by Alena M. James
Since the start of the Syrian crisis three years ago, refugees have fled to camps in Jordan, Iraq, Turkey, Egypt, and Lebanon. Last week the United Nations High Commissioner for Refugees (UNHCR) reported the number of refugees from Syria to Lebanon has passed one million. According to the report, this influx has stretched Lebanon’s social and economic infrastructure thin in public services such as electricity, water, sanitation services, education, and the public health sector. Tourism, trade, and investment within the country has also decreased significantly. The increase in the population has led to decreased wages among competing workers. Lebanese residents find themselves struggling financially; while the refugees find themselves struggling to build better lives.
The competition for depleting resources is not the only concern facing both residents and refugees. A high influx of refugees into any state can lay the ground for increases risk of communicable diseases or outbreaks of emerging infectious diseases. With small Lebanese communities overwhelmed by the drastic increase in the population, public health services struggle to provide adequate health care, antibiotic treatments, immunizations, and other medical aid to those in need. Not only are critical public health services overextended, but the high volume of individuals seeking services creates the ideal transmission grounds for microbial organisms and viral agents.
In overcrowded populations with limited health resources, the risk of spreading diseases is incredibly high and transmission can occur in a variety of mediums. Direct or indirect contact, the release of respiratory droplets, ingestion of contaminated food and water sources, contact with mechanical or biological vectors are all various modes by which pathogenic agents spread from person to person.
Direct contact occurs from direct exposure to the pathogenic source, for example, when a patient is bit by a rabid dog and develops rabies. Indirect contact occurs via exposure to septic fomites, for example, when an unsterilized syringe is used to dispense a treatment or drug intravenously into a patient. Respiratory droplets allow illnesses like the common cold, influenza, and measles to spread at a rapid pace through sneezing or coughing on and around others. Ingestion of contaminated water and foods lead to major gastrointestinal complications and other illnesses. Mechanical vectors, like insect bodies, indirectly spread diseases. For example, flies feeding on fecal material can pick up and spread pathogens, via their feet, after landing on a patient’s untreated injury or open wound. Biological vectors like mosquitos transmit viral, bacterial, and other parasitic organisms to patients. The chances of these transmission modes being employed by pathogens remain high among densely packed populations lacking in substantial health care resources.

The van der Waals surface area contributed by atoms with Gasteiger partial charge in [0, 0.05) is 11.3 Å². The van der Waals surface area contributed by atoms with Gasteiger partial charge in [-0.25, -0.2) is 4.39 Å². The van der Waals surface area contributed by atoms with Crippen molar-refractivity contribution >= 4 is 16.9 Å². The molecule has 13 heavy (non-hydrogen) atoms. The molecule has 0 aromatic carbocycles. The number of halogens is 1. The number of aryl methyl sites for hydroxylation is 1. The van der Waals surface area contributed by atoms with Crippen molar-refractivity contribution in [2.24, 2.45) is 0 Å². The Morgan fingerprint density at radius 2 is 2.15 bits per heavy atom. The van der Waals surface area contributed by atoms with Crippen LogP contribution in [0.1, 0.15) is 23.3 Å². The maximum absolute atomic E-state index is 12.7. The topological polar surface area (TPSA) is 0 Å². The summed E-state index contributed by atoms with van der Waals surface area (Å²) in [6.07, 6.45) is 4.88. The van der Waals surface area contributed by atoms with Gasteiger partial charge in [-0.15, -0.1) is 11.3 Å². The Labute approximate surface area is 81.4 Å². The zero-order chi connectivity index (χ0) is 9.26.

According to the U.S. Centers for Disease Control, there are several diseases that migrants to Lebanon are susceptible to if the proper vaccinations are not sought. Such diseases include Hepatitis A and B, Typhoid, Polio, and Rabies. Refugees from Syria also pose a dangerous risk of transmitting communicable diseases if they have not received proper immunizations before fleeing from their country. Malnourished refugees deprived of food and clean water are at risk of developing weakened immune systems which makes them even more susceptible to virulent pathogens.
Despite the three-year Syrian conflict, many humanitarian workers continue to immunize children against preventable diseases. UNICEF in particular is actively working towards the vaccination of more than 20 million children against Poliomyelitis. Last October, the WHO confirmed at least 10 cases of children infected with Polio in Syria. This past weekend UNICEF re-launched its campaign to help control the spread of this virus among other states impacted by Syrian refugees. Iraq, Turkey, Jordan also pledged to join the campaign due to the threat of incidences of the virus occurring in their countries. So far Iraq has reported one case of the disease while the UN has reported 27 cases among Lebanese children.
Approximately 500,000 Syrian refugees to Lebanon have been children–who are at the greatest risk of acquiring polio if no vaccination has been administered. The war in Syria and the displacement of refugees has made it difficult for medical personal to provide vaccinations needed to control the spread of this and other communicable diseases. The continued fighting in Syria is likely to lead to more bloodshed, the displacement of more refugees, the depletion of public service resources in several states, and the spread of more communicable diseases if efforts to resolve the conflict are not soon reached.
Image Credit: AP Photo/Bilal Hussein